Crypto Hedge Funds Down by Average of 35% Since January

As of April, 9 crypto hedge funds had shut down operations completely.

Cryptocurrency hedge funds popped up like weeds throughout the year 2017 (at least 167 of them), and for a good reason–the average crypto-based hedge fund grew a revenue of 2,700 percent over the course of last year.

However, hopeful investors who bought into one of these funds at the beginning of this year aren’t quite as fortunate as those who joined the party in 2017. The Financial Times reported that so far this year, cryptocurrency hedge funds are down by an average of 35 percent. Only 8 percent of the top 25 crypto hedge funds have reported any profits at all since January.

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The effect on the industry is palpable. As of April, nine crypto hedge funds had shut down all operations.

Indeed, the lack of success in the crypto hedge fund sector is a reflection of the doldrums that have stricken the entire crypto industry since the beginning of the year. The prices of Bitcoin and Ethereum have fallen more than 50 percent since January 1, 2018; the total market capitalization of all cryptocurrencies is roughly a third of what it was at the beginning of the year.

PwC Crypto Lead: “Crypto Markets [Will] Remain Volatile”

Henri Arslanian, PricewaterhouseCoopers cryptocurrency lead, told the FT that he believes this type of pattern is all par for the course: “I expect the crypto markets to remain volatile for the foreseeable future.”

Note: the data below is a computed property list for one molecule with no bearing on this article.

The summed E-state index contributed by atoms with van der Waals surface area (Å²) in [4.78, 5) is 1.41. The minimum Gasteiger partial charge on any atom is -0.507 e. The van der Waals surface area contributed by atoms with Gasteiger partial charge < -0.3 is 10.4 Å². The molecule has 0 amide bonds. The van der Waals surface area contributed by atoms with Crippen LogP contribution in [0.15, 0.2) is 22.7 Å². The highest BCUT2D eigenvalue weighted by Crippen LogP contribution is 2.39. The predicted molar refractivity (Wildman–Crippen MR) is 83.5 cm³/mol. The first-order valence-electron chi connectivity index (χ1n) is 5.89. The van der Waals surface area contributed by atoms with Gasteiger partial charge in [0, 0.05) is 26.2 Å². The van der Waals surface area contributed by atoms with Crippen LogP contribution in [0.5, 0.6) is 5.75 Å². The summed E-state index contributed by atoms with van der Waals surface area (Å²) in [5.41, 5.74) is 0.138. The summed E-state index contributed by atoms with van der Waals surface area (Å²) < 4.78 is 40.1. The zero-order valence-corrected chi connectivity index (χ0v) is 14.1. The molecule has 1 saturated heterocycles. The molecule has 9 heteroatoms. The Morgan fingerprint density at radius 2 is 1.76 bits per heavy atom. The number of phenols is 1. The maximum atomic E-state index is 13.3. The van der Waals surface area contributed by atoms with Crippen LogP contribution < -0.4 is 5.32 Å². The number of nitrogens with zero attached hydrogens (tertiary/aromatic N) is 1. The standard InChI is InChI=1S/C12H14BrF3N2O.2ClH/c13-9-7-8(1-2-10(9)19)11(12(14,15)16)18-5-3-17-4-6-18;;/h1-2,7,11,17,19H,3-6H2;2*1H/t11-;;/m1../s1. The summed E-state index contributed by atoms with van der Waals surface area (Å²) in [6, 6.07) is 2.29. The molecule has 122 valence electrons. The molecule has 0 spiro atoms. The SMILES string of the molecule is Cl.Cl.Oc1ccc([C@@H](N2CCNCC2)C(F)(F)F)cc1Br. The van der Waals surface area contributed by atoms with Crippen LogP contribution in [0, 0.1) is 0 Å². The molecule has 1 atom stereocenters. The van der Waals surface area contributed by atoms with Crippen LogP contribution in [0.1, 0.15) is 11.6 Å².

Further, he believes that “while retail investors may see volatility in the crypto markets as a downside, many crypto funds see it as an opportunity.” Indeed, many savvy investors and investment institutions make money by ‘buying the dip,’ however, with the current ‘dip’ in its seventh month, it can be hard to know where exactly the bottom is.

’Massive Influx’ of Institutional Investors Could Alleviate Volatility

Some positive things have happened, at least for BTC and ETH. Last week, the SEC announced that neither Bitcoin nor Ethereum would be legally classified as a security. In the wake of the announcement, the price of Ethereum briefly spiked up by 9% in response. The price of Bitcoin also saw a temporary boost.

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This seems to indicate that the lack of regulatory clarity in the United States is having a negative effect on the cryptocurrency markets. Bitcoinist also reported that a lack of appropriate custodial tools and other market apparatus could also be keeping prices low.

While retail investors are indeed affected by these factors, Arslanian argues that the regulatory mishmash and the absence of custodial tools are keeping out a vital force that could help stabilize the markets: institutional investors.

Arslanian said that once these issues are appropriately addressed by regulators and innovators, a possible influx of large investors into the crypto industry could have a critical, long-lasting effect on the market that would be far more powerful than any short-term price fluctuations.

Some major players have entered the market in spite of the issues at hand. Goldman Sachs and Coinbase have both launched products geared toward institutional investors. Still, it will be some time before the ‘massive influx’ that might just save the day.

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